“At a first lesson in a new class, who is likely to be more nervous – me or the students?”

You are bound to be nervous in your first lesson with a new group. Even highly experienced teachers still get a little nervous at the beginning of a new term. There are various methods used by actors and presenters for calming their nerves, which you can easily search for on the net.

Calming your nerves

If you can, meet the students before they come into the class, i.e. when they arrive in the waiting room. This means that when the class is in stony silence waiting for you to begin, rather than seeing them as one uniform block of new people, you will notice some of the individuals – and some of their faces will be smiling at you (and in some way encouraging you). You will learn that individually they are lovely people and collectively they are just the same people. Being part of a big class doesn’t change them.

The students may be nervous too!

It may help you to know that your students will be nervous too.

If you observe students waiting outside class, you will notice that many are actually even more nervous than you are. I once spent 20 minutes watching a new group of eight beginners arrive at a language school, every single one went to the bathroom and most had a worried expression on their faces. Why are they nervous? Doing a language course puts a student onto a stage where they have to perform. They don’t want to make a fool of themselves regardless of whether the other people in class are friends or strangers.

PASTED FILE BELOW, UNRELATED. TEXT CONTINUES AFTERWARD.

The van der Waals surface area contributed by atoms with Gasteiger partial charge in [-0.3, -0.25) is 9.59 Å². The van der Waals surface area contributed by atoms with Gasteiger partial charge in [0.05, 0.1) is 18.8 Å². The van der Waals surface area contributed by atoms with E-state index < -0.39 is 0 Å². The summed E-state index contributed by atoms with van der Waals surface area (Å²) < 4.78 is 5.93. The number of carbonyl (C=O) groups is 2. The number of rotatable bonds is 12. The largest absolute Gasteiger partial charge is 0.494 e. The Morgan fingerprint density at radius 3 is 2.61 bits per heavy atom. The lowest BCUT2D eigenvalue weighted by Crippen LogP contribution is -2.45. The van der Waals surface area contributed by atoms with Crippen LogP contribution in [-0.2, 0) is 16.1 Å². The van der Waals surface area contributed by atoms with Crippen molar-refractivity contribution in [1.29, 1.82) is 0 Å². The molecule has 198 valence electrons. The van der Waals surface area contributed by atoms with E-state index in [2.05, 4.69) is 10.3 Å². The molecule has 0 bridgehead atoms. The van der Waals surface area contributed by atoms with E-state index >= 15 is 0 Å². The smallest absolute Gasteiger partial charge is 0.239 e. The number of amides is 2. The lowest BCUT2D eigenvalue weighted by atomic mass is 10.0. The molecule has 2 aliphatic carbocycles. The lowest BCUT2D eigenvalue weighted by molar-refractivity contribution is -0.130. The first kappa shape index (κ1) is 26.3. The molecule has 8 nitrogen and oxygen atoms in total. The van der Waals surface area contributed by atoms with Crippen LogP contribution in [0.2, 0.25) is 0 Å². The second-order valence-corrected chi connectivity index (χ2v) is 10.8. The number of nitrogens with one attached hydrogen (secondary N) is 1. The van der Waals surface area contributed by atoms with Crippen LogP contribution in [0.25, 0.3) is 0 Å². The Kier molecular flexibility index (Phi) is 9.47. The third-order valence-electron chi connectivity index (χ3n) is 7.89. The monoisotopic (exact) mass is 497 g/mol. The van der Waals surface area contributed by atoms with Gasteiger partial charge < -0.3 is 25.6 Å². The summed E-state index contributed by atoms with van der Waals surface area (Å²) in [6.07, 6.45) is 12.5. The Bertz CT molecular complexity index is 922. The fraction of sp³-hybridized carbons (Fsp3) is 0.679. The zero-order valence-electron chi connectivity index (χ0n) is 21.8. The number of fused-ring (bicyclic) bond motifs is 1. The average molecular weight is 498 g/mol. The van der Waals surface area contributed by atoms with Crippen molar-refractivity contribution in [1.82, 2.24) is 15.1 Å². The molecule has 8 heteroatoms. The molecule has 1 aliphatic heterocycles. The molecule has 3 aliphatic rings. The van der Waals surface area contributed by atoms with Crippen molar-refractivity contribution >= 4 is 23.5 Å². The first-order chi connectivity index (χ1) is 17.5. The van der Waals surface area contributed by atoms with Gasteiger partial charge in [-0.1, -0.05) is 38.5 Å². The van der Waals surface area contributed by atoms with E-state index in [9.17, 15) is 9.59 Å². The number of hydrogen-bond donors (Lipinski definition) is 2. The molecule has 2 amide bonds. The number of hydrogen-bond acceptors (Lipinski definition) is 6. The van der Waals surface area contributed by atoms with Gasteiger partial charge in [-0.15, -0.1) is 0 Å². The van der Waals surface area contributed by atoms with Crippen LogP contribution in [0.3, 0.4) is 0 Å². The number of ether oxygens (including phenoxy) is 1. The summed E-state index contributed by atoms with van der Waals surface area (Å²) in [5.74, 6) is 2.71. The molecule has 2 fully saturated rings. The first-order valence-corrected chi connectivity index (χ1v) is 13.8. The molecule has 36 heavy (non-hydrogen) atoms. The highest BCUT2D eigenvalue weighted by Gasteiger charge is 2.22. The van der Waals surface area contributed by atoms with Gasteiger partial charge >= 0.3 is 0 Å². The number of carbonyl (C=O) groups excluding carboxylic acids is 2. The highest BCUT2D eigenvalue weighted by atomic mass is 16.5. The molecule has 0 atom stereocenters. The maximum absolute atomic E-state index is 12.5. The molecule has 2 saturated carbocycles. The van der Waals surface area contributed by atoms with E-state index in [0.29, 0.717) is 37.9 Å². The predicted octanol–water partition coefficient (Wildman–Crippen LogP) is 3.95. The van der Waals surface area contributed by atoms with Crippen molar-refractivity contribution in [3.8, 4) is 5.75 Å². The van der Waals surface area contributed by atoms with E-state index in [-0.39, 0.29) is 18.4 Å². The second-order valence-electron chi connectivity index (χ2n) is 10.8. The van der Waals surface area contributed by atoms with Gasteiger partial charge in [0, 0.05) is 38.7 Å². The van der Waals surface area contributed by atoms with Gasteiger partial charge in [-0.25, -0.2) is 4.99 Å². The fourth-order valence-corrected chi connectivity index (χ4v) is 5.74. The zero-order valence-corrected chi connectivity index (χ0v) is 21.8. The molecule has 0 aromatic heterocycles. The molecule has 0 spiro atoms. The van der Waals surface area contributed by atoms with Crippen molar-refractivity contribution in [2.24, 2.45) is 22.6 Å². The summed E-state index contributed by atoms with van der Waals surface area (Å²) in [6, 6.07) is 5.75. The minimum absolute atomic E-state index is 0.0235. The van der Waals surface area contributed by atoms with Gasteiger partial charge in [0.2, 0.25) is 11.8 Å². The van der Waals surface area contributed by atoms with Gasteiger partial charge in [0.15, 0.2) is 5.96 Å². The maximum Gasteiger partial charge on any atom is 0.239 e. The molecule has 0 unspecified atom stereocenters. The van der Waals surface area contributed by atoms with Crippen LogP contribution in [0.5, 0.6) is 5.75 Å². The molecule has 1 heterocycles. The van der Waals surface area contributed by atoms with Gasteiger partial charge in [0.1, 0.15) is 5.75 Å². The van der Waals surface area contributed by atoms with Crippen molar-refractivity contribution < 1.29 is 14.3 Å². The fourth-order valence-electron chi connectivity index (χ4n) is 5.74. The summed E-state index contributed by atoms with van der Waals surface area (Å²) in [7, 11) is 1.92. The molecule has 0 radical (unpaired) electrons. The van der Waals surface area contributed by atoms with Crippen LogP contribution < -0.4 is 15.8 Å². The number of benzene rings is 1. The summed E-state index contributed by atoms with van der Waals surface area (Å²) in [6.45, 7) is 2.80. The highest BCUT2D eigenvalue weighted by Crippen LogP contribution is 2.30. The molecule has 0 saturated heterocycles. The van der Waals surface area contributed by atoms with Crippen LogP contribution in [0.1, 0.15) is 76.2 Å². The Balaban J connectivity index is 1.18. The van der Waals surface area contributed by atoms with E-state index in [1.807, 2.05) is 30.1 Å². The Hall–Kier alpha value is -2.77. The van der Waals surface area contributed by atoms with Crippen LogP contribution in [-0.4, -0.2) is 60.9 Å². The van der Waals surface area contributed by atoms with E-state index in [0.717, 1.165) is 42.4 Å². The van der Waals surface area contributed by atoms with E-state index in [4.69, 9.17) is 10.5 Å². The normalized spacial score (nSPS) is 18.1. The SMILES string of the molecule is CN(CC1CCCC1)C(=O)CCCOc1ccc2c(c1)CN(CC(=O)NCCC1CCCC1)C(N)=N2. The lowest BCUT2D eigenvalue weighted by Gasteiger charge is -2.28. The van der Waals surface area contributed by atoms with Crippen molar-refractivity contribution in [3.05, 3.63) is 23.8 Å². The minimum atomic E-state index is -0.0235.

What are they thinking?

Below are some typical thoughts of new students at a private language school as they wait outside the classroom for their first lesson to begin.

I wish I had opted to pay in instalments. Supposing I don’t like the course?

(Looking at another student). Who is that guy? I wonder what they do and why they want to learn English.

I hope the teacher is friendly. Not like my English teacher at high school.

My hands are sweating.

I need a pee. Where’s the bathroom?

Students have expectations and unanswered questions whizzing around their heads. They have expectations about you as a teacher. These expectations (good and bad) may be highly conditioned by previous exposure to English teachers, either at state school or in other languages schools. They will need reassuring immediately that you fall into the friendly positive category of teacher.

They may also be concerned about the group dynamics:

What will the other students be like?

Will the others be better or worse than me?

Who will I sit next to?

Who should I avoid sitting next to?

Given that they have just shelled out a fortune on their English course, they may now be panicking that it may not be money well spent – either that the teacher will not deliver the goods, or that they themselves may not be up to it.

Create a relaxed environment

So one of your first jobs in the first minute of the lesson is to make everyone feel comfortable, to create an environment where they will feel OK if they don’t understand everything, where they can freely splutter out poorly constructed sentences, and where they don’t need to worry about getting tongue-tied when trying to reproduce alien sounds.

Adrian Wallwork